I have been researching RBMs for a couple months, using Python along the way, and have read all your papers. I am having a problem, and I thought, what the hey? Why not go to the source? I thought I would at least take the chance you may have time to reply.

My question is regarding the Log-Likelihood in a Restricted Boltzmann Machine. I have read that finding the exact log-likelihood in all but very small models is intractable, hence the introduction of contrastive divergence, PCD, pseudo log-likelihood etc. My question is, how do you find the exact log-likelihood in even a small model?

I have come across several definitions of this formula, and all seem to be different. In Tielemen’s 2008 paper “Training Restricted Boltzmann Machines using Approximations To the Likelihood Gradient”, he performs a log-likelihood version of the test to compare to the other types of approximations, but does not say the formula he used. The closest thing I can find is the probabilities using the energy function over the partition function, but I have not been able to code this, as I don’t completely understand the syntax.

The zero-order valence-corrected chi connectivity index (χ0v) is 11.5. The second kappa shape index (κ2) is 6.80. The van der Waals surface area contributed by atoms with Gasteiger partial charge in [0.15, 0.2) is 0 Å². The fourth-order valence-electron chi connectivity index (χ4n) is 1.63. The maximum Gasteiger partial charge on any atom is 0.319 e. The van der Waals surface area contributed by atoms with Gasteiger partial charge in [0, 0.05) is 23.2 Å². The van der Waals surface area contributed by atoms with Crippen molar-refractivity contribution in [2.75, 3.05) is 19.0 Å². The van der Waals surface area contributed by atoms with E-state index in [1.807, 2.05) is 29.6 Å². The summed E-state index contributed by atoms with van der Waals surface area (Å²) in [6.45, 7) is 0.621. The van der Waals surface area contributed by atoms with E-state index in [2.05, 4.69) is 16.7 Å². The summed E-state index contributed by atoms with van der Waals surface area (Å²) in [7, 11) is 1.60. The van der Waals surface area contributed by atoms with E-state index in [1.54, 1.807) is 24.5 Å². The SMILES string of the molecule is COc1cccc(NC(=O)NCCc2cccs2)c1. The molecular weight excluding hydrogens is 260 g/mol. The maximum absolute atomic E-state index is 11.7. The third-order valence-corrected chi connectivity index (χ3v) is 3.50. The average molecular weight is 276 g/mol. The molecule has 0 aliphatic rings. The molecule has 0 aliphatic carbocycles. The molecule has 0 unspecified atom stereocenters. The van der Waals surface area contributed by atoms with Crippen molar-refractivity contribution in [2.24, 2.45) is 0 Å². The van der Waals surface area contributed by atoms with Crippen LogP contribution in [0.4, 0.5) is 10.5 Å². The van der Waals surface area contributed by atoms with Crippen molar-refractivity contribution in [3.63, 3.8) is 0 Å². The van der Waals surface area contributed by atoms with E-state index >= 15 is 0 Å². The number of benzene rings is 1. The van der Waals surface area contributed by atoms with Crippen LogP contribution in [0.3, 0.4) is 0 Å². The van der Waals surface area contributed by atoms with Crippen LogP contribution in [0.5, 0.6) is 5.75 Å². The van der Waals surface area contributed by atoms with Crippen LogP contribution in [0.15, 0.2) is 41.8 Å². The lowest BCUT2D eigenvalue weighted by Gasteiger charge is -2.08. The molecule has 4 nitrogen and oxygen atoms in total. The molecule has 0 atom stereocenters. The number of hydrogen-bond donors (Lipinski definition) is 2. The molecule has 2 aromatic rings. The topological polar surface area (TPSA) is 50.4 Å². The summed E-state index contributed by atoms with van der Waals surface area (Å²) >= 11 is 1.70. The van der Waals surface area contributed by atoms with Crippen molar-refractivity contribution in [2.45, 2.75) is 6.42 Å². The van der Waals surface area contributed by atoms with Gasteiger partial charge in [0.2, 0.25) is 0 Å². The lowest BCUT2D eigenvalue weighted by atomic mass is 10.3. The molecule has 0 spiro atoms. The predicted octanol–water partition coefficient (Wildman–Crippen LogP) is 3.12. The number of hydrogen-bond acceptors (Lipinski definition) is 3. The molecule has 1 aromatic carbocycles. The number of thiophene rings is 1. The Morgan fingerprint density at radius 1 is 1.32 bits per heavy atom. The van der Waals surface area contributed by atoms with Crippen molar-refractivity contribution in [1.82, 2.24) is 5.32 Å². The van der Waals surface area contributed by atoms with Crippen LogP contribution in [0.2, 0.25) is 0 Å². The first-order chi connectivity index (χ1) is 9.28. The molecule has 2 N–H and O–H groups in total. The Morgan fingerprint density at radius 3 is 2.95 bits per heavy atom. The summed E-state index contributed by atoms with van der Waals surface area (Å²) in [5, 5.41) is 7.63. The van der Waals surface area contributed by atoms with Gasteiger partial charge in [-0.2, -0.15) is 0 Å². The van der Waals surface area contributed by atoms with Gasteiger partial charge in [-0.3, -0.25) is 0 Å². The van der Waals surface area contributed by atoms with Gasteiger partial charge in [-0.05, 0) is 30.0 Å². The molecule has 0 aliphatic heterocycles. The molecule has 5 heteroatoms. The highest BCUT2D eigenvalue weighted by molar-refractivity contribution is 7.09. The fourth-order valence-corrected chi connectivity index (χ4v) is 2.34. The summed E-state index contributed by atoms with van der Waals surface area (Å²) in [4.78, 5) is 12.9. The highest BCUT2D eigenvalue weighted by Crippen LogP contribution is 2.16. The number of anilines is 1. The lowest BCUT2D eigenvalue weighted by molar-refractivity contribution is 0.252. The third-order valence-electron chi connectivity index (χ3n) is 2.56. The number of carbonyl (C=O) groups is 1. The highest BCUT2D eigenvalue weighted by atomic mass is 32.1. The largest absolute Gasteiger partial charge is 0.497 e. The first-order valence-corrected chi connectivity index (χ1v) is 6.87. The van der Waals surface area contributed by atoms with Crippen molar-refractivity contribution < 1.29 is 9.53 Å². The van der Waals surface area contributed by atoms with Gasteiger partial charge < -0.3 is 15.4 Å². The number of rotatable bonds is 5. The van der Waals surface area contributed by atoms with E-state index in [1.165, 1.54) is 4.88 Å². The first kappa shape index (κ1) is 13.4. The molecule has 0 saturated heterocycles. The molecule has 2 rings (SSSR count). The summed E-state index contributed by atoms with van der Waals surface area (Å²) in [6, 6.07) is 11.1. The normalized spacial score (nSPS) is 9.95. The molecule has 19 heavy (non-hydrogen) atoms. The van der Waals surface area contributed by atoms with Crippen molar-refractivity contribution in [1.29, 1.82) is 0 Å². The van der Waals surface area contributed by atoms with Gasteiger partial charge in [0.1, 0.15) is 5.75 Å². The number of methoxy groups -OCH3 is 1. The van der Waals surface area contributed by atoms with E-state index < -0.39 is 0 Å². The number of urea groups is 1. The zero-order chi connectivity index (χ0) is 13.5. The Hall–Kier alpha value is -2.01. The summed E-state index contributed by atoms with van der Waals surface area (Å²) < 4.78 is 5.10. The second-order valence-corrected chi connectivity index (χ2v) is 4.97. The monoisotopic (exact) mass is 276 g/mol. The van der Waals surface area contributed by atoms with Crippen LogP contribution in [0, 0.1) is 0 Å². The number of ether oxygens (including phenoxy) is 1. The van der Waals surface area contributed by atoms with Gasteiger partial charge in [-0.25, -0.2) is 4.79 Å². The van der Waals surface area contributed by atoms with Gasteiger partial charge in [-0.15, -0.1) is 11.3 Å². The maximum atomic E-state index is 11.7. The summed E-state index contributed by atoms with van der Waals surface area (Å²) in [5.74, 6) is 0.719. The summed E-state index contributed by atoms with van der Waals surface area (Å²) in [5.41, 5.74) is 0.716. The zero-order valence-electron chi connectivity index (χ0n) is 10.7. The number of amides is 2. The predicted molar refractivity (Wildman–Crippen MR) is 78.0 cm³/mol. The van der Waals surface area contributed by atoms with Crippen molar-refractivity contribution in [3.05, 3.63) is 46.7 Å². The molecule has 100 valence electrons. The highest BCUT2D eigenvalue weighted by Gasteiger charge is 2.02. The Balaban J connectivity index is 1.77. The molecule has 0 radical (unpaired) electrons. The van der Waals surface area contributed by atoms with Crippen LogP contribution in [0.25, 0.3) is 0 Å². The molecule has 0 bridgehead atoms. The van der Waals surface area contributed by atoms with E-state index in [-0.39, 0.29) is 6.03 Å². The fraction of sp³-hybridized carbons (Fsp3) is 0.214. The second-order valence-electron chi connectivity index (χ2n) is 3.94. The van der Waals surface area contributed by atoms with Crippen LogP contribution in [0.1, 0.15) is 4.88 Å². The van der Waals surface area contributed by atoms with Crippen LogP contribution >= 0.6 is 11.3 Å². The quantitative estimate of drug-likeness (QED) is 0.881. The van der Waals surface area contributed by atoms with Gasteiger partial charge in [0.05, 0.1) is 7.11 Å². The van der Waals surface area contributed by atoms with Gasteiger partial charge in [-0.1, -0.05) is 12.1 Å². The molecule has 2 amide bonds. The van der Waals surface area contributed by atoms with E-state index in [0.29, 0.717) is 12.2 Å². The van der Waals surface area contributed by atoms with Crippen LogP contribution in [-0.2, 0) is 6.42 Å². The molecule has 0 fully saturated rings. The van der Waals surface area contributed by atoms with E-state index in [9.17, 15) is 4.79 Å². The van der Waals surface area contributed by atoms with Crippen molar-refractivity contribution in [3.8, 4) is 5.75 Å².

In Bengio et al “Representation Learning: A Review and New Perspectives”, the equation for the log-likelihood is: sum_t=1 to T (log P(X^T, theta)) which is equal to sum_t=1 to T(log * sum_h in {0,1}^d_h(P(x^(t), h; theta)) where T is training examples. This is (14) on page 11.

The only problem is that none of the other variables are defined. I assume x is the training data instance, but what is the superscript (t)? I also assume theta are the latent variables h, W, v… But how do you translate this into code?

I guess what I’m asking is can you give me a code (Python, pseudo-code, or any language) algorithm for finding the log-likelihood of a given model so I can understand what the variables stand for? That way, in simple cases, I can find the exact log-likelihood and then compare them to my approximations to see how well my approximations really are.